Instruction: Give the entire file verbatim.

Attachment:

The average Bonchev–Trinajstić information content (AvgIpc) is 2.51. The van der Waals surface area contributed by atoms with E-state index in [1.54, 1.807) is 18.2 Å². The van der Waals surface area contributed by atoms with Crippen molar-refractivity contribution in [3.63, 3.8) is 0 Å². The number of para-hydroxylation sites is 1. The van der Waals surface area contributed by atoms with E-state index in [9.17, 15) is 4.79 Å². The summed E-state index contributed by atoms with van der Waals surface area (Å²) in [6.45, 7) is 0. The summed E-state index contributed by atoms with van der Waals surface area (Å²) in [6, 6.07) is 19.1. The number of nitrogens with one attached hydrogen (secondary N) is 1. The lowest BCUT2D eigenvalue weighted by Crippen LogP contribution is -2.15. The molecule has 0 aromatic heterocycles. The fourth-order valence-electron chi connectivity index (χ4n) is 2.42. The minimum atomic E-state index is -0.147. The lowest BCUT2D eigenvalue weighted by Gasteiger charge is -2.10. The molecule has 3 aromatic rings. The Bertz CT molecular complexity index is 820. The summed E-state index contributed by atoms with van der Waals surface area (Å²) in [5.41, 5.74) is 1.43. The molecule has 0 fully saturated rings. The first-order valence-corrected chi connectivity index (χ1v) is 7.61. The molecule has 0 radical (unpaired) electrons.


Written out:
The average Bonchev–Trinajstić information content (AvgIpc) is 2.51. The van der Waals surface area contributed by atoms with E-state index in [1.54, 1.807) is 18.2 Å². The van der Waals surface area contributed by atoms with Crippen molar-refractivity contribution in [3.63, 3.8) is 0 Å². The number of para-hydroxylation sites is 1. The van der Waals surface area contributed by atoms with E-state index in [9.17, 15) is 4.79 Å². The summed E-state index contributed by atoms with van der Waals surface area (Å²) in [6.45, 7) is 0. The summed E-state index contributed by atoms with van der Waals surface area (Å²) in [6, 6.07) is 19.1. The number of nitrogens with one attached hydrogen (secondary N) is 1. The lowest BCUT2D eigenvalue weighted by Crippen LogP contribution is -2.15. The molecule has 0 aromatic heterocycles. The fourth-order valence-electron chi connectivity index (χ4n) is 2.42. The minimum atomic E-state index is -0.147. The lowest BCUT2D eigenvalue weighted by Gasteiger charge is -2.10. The molecule has 3 aromatic rings. The Bertz CT molecular complexity index is 820. The summed E-state index contributed by atoms with van der Waals surface area (Å²) in [5.41, 5.74) is 1.43. The molecule has 0 fully saturated rings. The first-order valence-corrected chi connectivity index (χ1v) is 7.61. The molecule has 0 radical (unpaired) electrons.